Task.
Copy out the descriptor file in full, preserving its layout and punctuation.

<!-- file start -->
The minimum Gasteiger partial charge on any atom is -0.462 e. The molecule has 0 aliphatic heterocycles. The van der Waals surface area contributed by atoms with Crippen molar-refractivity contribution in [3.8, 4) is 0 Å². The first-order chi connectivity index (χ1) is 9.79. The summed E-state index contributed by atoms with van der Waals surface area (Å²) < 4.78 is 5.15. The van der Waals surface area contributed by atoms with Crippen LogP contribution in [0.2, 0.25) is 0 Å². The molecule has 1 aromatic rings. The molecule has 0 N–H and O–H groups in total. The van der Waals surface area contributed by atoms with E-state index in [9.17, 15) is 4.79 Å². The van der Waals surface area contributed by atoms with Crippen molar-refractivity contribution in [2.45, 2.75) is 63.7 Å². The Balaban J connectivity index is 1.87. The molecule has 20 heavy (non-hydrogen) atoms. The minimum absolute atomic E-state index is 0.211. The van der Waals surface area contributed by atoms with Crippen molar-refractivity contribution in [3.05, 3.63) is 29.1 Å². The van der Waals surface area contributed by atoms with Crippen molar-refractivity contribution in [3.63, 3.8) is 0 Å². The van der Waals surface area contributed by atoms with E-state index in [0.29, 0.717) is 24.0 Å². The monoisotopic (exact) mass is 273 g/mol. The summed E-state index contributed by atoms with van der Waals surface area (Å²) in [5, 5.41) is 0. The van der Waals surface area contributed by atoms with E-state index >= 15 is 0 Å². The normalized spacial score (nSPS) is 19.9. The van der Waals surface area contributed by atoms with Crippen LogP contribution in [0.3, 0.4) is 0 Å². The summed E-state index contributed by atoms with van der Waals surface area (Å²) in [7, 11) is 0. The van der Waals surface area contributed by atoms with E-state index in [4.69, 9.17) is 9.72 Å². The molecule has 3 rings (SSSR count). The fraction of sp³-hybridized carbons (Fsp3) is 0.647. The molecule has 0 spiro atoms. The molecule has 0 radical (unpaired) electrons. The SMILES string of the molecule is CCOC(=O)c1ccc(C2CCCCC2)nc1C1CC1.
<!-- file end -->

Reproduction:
The minimum Gasteiger partial charge on any atom is -0.462 e. The molecule has 0 aliphatic heterocycles. The van der Waals surface area contributed by atoms with Crippen molar-refractivity contribution in [3.8, 4) is 0 Å². The first-order chi connectivity index (χ1) is 9.79. The summed E-state index contributed by atoms with van der Waals surface area (Å²) < 4.78 is 5.15. The van der Waals surface area contributed by atoms with Crippen LogP contribution in [0.2, 0.25) is 0 Å². The molecule has 1 aromatic rings. The molecule has 0 N–H and O–H groups in total. The van der Waals surface area contributed by atoms with E-state index in [9.17, 15) is 4.79 Å². The van der Waals surface area contributed by atoms with Crippen molar-refractivity contribution in [2.45, 2.75) is 63.7 Å². The Balaban J connectivity index is 1.87. The molecule has 20 heavy (non-hydrogen) atoms. The minimum absolute atomic E-state index is 0.211. The van der Waals surface area contributed by atoms with Crippen molar-refractivity contribution in [3.05, 3.63) is 29.1 Å². The van der Waals surface area contributed by atoms with Crippen molar-refractivity contribution in [3.63, 3.8) is 0 Å². The van der Waals surface area contributed by atoms with E-state index in [0.29, 0.717) is 24.0 Å². The monoisotopic (exact) mass is 273 g/mol. The summed E-state index contributed by atoms with van der Waals surface area (Å²) in [5, 5.41) is 0. The van der Waals surface area contributed by atoms with E-state index >= 15 is 0 Å². The normalized spacial score (nSPS) is 19.9. The van der Waals surface area contributed by atoms with Crippen LogP contribution in [0.3, 0.4) is 0 Å². The summed E-state index contributed by atoms with van der Waals surface area (Å²) in [7, 11) is 0. The van der Waals surface area contributed by atoms with E-state index in [4.69, 9.17) is 9.72 Å². The molecule has 3 rings (SSSR count). The fraction of sp³-hybridized carbons (Fsp3) is 0.647. The molecule has 0 spiro atoms. The molecule has 0 radical (unpaired) electrons. The SMILES string of the molecule is CCOC(=O)c1ccc(C2CCCCC2)nc1C1CC1.